02 Aug Teaching Your College Bound Teen To Do Laundry
Your teenager is going off to college and after all those years of reading parenting books and trying to be the best parent you could be, you realize your kids don’t know how to do their laundry! So, let that dirty laundry pile up and teach them laundry 101! Its a great way to spend a few extra moments with your teen before sending them off.
Check The Labels
To avoid ruining those fab new clothes they just bought for school, they need to read the labels before washing anything! Here is what those labels actually mean!
Separate Your Clothes
Dark clothes and heavier fabrics like jeans and flannels should all be washed together. Whites should be washed seperately so they don’t turn pink or gray. But, what if there are patterns or clothes are pastels? Its better to be safe than sorry. So, those should go in a separate load.
Tip: For new clothes, always wash before you wear to get rid of dust and chemicals from the factory where it was made. Always wash new clothes in cold water to avoid color bleeding and shrinking.
Water Temperature, Delicates, and Hand Wash
Unless clothes are absolutely filthy and caked with dirt, clothes can be washed and rinsed in cold water. Cold water is best to avoiding shrinking clothes and bleeding colors.
- For delicates such as bras, tights, and panty hose, you can throw them into a lingerie bag to keep them separate from the other clothes.
- Be sure to fasten all bra hooks before putting them into the bag to avoid the hooks catching on other things.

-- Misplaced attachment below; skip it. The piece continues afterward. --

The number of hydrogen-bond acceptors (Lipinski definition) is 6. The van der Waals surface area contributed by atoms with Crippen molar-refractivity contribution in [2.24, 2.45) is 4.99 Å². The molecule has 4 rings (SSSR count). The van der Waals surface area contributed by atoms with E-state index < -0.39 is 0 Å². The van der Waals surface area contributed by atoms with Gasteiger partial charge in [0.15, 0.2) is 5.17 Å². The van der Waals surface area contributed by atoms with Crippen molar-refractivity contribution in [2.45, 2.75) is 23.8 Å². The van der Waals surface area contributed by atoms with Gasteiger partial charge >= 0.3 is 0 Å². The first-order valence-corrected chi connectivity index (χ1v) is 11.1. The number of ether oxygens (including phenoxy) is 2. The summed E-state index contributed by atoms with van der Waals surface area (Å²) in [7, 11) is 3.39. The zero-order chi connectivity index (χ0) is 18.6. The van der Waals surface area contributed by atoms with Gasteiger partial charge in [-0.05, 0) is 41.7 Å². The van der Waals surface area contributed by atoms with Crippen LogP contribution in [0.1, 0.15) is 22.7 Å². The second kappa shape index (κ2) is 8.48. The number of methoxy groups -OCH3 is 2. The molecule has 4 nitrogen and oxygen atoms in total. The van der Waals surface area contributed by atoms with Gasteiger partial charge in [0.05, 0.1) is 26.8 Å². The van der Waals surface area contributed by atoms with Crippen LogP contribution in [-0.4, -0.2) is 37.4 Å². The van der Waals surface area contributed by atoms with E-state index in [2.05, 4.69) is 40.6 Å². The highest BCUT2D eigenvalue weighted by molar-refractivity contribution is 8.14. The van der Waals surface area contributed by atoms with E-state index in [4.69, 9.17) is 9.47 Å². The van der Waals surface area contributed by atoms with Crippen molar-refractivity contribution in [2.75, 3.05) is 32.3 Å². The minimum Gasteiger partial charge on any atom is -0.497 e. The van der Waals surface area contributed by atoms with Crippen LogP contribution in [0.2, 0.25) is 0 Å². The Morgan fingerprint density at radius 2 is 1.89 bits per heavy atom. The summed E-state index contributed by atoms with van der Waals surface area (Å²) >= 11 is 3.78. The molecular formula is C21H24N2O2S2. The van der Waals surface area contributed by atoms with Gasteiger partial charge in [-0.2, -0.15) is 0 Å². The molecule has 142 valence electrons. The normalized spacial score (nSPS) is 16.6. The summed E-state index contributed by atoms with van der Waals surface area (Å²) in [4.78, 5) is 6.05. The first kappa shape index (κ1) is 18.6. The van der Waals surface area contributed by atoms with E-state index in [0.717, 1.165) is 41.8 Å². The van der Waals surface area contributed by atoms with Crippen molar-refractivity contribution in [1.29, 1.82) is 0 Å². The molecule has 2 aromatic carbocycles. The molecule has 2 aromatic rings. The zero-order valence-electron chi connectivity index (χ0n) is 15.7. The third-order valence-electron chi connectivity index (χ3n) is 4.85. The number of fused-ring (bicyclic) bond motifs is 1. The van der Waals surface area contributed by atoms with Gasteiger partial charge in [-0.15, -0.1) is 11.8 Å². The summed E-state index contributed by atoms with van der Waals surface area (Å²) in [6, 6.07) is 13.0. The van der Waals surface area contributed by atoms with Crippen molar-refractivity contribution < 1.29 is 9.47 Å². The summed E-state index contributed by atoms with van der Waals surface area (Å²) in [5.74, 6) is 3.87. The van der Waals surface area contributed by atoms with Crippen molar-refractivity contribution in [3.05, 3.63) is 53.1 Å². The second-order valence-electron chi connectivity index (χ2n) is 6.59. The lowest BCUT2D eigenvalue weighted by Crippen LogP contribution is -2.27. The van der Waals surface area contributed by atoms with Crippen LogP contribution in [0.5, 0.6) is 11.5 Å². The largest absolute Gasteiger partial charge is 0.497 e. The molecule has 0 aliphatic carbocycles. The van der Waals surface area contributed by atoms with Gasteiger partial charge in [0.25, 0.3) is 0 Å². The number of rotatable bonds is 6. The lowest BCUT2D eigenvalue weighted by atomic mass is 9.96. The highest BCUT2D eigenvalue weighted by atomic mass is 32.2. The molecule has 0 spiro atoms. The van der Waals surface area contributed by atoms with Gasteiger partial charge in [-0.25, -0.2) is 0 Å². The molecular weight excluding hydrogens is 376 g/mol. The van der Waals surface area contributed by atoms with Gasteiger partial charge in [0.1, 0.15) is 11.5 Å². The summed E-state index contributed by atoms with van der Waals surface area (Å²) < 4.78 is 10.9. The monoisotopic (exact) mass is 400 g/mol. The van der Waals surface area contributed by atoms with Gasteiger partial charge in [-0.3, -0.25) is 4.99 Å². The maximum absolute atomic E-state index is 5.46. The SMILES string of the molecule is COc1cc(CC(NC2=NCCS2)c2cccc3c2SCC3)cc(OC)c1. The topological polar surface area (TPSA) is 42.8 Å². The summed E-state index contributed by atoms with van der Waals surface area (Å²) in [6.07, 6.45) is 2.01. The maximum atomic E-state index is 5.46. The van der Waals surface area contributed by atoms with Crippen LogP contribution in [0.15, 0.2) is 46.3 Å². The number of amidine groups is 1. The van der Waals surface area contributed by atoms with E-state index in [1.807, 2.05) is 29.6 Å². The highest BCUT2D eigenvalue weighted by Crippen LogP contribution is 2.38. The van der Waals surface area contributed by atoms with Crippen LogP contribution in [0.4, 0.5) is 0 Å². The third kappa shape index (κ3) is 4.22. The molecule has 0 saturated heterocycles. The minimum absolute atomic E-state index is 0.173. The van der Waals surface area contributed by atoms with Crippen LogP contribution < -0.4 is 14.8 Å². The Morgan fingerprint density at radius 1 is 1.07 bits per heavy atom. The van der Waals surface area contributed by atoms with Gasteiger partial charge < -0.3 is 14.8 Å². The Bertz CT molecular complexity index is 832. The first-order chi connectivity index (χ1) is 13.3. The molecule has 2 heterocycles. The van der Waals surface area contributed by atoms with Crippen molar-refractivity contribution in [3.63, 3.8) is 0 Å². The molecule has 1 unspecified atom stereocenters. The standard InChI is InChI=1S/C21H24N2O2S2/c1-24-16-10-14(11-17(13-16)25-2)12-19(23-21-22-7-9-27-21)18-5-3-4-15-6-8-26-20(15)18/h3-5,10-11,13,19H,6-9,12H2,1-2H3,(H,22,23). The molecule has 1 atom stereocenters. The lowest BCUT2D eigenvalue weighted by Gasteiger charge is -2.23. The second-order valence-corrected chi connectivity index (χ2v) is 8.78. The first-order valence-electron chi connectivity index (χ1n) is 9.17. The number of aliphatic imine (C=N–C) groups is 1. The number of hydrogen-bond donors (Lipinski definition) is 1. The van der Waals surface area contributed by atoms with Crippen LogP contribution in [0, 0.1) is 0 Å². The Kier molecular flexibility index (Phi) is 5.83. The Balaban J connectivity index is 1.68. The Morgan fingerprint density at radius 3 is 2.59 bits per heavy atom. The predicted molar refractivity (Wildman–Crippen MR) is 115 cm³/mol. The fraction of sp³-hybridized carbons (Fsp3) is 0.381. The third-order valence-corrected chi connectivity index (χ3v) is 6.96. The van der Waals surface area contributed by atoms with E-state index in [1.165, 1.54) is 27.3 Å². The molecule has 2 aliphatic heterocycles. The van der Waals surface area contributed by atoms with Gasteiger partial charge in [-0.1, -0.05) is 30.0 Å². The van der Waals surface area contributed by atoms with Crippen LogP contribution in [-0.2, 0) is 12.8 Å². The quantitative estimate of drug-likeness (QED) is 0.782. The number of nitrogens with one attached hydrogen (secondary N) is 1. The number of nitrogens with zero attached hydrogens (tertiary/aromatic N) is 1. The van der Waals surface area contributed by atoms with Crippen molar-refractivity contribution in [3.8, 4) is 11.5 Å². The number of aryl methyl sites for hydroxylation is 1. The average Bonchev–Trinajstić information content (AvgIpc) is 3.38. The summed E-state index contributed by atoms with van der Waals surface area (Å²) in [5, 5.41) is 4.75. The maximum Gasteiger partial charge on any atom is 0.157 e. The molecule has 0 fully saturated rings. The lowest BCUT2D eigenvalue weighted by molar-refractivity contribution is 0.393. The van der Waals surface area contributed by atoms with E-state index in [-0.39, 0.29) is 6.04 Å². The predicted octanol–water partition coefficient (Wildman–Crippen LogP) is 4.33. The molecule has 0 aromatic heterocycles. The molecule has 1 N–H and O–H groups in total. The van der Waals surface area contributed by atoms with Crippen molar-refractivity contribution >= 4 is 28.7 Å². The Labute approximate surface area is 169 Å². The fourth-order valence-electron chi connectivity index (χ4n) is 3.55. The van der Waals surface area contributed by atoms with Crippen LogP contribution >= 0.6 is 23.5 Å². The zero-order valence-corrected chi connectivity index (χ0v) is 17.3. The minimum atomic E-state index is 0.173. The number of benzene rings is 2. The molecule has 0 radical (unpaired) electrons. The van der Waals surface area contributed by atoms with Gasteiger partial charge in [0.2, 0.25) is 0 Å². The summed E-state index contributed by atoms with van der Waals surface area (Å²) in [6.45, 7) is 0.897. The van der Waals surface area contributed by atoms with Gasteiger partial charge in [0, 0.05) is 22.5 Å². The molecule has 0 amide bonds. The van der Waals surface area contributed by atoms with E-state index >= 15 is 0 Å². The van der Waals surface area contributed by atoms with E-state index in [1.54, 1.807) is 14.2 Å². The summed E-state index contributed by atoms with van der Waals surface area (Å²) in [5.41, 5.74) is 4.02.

- For bras with an underwire, wash them by hand with some gentle baby detergent. The washing machine will destroy the wire.
Once a stain is set it rarely comes out unless you bleach it. So, pre-treat stains with either a little bit of detergent or spray some Shout on the stain. If you go to dinner and spill blueberries on your shirt, pre-treat the stain as soon as you get back to your dorm especially if you are not doing laundry for a few days.
- Zip all zippers
- Fasten all clasps
I like odorless detergent for regular clothes and baby detergent for delicates and those who have sensitive skin and skin conditions such as eczema. If you are in a dorm, you may want to opt for pods so you don’t have to lug heavy detergent bottles up and down the stairs. Pods are also a great way to save money because it you only bring 2 pods with you for two loads, your neighbors can’t be borrowing your detergent.
Tip: If you opt for a liquid detergent, I suggest using 3/4 the recommended amount so clothes do not come out stiff. Be sure to put in the detergent, then the water, then your clothes so the detergent can mix with the water.
If you love your clothes and sheets super soft, get a few Downy balls and fill them with fabric softener. You can throw one into the machine and it will release the softener during the rinse cycle. Another option is to throw a dryer sheet into the dryer. Do not use fabric softener on your towels because the towels will become coated and lose their absorbency.
Tip: I like color safe bleach to whiten whites and brighten colors. I would not recommend using it every time you wash. Every other time or every two times is plenty. Bleach can eat away at your clothes.
Lighter fabrics should go in one dryer and heavier fabrics in another to ensure everything gets dry and comes out with as few wrinkles as possible.
- A dryer sheet helps in the winter with static clean.
- Delicates, fleece, and athletic wear with lots of spandex should not go in the dryer.
Fold Your Clothes
The best way to avoid wrinkled clothes is to fold them right out of the dryer. You can even get a shirt folder to help you fold everything evenly creating more space in your drawers.